Last week’s CES 2018 event, which is held annually in Las Vegas, is one of the tech industry’s most important showcases, providing a pointer towards the technology trends that are set to define the year ahead.
Notably, 5G – following the hugely significant approval of the first 5G NR specifications by the 3GPP in December – touched almost every product and application announcement at the show from health monitors to infotainment systems and autonomous cars.
The first Non-standalone 5G NR specifications were approved by the 3GPP after a week of meetings in Lisbon, Portugal in late December, with completion of Release 15 now expected by June 2018. It essentially means that 5G has just become real, and the industry can now turn its attention to developing the services and applications that promises. And CES 2018 provided a glimpse of what’s to come.
5G will blur the lines between broadband and wireless connections, described by Samsung at the show as like “putting fiber into your pocket”. But 5G will go way beyond mobile devices. It is set to impact everything, from personal devices and services such as video streaming, to mission-critical applications such as self-driving cars, the operation of smart cities and remote health monitoring.
According to many of the carriers at CES 2018, 5G is still in its testing phase, while hardware products remain prototypes rather than working products. But what was interesting to see were the different approaches being taken by some of the carriers at the show.For example, AT&T, which expects to offer 5G in 12 markets by the end of 2018, views the technology more as a low-latency play – which might allow autonomous cars to constantly communicate with traffic signals, other vehicles and the smart city.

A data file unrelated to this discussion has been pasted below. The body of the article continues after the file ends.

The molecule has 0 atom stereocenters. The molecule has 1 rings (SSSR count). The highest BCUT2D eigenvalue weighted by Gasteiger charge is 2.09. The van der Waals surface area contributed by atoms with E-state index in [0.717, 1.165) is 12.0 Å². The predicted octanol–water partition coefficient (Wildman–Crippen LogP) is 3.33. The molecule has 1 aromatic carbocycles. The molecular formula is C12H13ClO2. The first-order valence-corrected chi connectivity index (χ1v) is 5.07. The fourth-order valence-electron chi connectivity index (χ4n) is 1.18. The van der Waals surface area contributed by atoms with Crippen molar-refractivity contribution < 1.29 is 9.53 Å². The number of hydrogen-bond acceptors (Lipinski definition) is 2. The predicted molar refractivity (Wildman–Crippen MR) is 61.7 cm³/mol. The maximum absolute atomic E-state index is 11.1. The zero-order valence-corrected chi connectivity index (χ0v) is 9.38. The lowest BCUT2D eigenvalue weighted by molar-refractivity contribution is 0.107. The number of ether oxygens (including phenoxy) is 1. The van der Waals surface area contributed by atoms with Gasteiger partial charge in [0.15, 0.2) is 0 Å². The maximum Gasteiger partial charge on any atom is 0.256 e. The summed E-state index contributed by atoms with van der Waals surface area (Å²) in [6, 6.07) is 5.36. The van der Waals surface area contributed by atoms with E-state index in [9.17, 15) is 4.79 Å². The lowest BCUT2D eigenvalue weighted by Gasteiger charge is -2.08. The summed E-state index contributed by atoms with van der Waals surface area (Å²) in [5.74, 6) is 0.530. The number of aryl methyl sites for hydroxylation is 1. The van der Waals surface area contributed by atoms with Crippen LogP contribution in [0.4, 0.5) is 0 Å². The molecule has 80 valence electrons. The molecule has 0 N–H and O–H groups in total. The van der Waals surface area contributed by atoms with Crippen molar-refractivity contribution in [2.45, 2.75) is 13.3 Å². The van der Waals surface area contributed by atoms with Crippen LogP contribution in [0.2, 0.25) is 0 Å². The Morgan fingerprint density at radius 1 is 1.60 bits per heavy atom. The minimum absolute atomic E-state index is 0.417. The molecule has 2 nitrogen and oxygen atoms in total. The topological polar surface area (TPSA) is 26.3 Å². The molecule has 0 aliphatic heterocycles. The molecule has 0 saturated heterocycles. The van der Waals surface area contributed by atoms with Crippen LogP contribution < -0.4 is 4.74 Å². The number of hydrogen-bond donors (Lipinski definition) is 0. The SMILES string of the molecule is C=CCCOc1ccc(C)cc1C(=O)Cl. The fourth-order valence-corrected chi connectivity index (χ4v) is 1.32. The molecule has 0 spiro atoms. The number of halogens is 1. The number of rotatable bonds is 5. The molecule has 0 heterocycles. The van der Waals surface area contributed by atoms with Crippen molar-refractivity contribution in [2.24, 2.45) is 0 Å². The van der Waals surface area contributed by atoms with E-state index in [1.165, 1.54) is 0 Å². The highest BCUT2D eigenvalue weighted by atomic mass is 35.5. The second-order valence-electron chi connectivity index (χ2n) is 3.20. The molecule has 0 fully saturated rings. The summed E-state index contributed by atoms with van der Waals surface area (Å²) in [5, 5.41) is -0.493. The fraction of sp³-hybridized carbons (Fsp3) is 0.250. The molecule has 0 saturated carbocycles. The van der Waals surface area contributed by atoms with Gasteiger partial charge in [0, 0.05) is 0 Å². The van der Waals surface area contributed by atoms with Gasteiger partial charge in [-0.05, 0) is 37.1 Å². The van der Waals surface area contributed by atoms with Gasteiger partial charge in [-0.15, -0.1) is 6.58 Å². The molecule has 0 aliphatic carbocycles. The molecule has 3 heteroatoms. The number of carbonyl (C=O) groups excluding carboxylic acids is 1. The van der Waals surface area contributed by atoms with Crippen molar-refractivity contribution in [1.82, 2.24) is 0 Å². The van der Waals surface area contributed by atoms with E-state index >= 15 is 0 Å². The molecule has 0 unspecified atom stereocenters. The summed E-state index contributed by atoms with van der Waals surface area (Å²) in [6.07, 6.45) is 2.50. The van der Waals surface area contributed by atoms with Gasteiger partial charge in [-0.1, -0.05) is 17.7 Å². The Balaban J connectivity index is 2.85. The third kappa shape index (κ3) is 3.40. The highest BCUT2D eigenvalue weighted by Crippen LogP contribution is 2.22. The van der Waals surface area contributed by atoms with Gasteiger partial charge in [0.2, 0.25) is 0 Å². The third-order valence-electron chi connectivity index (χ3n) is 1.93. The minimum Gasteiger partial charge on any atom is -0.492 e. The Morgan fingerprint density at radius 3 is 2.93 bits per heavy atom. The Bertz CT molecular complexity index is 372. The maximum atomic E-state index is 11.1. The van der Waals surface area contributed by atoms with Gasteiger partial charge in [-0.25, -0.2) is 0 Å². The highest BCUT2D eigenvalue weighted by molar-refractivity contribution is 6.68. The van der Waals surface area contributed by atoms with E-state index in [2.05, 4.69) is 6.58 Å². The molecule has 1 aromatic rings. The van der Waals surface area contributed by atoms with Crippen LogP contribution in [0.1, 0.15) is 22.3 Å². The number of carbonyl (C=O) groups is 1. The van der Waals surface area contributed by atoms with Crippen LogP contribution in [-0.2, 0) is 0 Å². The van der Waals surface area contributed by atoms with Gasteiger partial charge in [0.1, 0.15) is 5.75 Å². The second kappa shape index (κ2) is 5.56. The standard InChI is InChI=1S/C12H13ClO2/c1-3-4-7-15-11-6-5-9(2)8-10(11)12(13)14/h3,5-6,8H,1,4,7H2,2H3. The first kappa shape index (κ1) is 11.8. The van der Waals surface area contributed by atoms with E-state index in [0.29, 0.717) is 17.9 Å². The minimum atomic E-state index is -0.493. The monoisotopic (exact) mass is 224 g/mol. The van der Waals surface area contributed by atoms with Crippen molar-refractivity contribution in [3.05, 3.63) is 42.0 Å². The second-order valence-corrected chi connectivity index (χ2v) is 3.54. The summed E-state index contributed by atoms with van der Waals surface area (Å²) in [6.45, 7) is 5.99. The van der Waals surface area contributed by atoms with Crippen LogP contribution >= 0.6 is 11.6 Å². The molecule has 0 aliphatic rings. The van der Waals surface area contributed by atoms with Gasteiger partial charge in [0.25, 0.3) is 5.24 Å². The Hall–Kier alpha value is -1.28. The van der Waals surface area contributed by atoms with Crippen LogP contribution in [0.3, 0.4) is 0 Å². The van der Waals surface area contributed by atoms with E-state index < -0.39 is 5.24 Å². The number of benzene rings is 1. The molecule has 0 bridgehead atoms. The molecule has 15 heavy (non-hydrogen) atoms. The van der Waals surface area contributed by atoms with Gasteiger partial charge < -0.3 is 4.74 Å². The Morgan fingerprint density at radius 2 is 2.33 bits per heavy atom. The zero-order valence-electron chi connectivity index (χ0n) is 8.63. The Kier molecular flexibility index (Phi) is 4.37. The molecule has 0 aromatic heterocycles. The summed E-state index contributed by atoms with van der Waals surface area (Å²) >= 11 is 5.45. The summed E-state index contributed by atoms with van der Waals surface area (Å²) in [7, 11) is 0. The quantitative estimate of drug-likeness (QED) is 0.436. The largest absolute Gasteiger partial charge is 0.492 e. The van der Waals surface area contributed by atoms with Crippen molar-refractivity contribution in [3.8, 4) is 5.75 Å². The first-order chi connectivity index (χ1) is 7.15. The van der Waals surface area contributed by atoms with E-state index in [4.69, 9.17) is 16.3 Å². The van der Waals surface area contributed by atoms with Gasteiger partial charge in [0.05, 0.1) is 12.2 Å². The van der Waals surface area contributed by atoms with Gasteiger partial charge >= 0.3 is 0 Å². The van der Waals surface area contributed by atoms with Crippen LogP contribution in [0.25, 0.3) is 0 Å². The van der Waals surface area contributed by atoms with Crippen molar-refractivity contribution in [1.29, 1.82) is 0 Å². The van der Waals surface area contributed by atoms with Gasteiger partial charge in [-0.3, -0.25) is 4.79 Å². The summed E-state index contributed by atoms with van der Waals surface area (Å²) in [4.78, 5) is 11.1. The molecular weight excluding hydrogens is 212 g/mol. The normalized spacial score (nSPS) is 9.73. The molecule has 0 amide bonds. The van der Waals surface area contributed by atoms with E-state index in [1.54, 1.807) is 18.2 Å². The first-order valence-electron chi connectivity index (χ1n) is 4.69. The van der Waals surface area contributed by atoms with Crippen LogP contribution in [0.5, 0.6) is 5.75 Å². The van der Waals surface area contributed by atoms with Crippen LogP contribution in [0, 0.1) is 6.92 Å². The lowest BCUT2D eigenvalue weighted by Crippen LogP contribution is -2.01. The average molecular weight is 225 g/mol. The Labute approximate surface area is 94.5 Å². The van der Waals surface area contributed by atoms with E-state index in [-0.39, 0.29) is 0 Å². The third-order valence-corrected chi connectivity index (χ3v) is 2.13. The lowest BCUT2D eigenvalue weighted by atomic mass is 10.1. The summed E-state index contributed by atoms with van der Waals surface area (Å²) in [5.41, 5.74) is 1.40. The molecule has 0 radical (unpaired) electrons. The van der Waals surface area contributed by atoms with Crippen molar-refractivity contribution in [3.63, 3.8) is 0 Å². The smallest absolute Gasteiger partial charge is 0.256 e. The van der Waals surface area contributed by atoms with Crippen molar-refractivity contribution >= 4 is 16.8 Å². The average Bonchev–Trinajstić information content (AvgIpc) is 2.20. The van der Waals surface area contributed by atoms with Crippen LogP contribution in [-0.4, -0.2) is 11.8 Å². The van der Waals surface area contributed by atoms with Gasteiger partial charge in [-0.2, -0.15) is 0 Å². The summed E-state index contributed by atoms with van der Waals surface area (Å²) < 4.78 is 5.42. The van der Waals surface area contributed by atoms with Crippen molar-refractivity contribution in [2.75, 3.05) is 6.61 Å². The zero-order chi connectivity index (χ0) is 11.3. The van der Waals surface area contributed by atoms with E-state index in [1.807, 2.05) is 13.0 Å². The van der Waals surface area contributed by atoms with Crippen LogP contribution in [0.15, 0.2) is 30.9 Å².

Verizon, on the other hand, is focusing more on geographic footprint, and is plotting a broad 5G rollout throughout 2018 to residential first, then business and IOT, going head-to-head with cable companies.
While the carriers focused on 5G rollout, manufacturers were revealing their aspirations for 5G. Intel, for example, is re-positioning itself to serve the IoT world. It has already invested heavily in autonomous driving – with a 15% stake in leading mapping and open location platform provider HERE Technologies, and the December purchase of Israeli ADAS specialist Mobileye. But at the event it also outlined its plans to become a central player in connecting smart homes, buildings, lights, appliances and so on.
The event, of course, also showcased myriad startups and specialist manufacturers, all demonstrating products and applications that will rely on 5G to realise their promise, from remote surgery to remote machinery control and training applications.5G will also benefit VR and entertainment, and not just for gaming. Haptic VR, which lets users touch and feel what they're seeing, relies on 5G's low latency to detect where a user is in the virtual space and then provides physical feedback in real time. Of course, 5G will also enable a new wave of immersive entertainment experiences.
But while 5G pervaded this year’s industry showcase, tangible 5G working products and services were notable by their absence. The course of the next 12 months, however, is set to change all that with 5G finally becoming a ‘reality’. So it’s CES 2019 when we’re likely to see real demonstrations of what 5G can deliver – an exciting prospect for sure, but we are also anticipating deafening levels of hype at Mobile World Congress this year!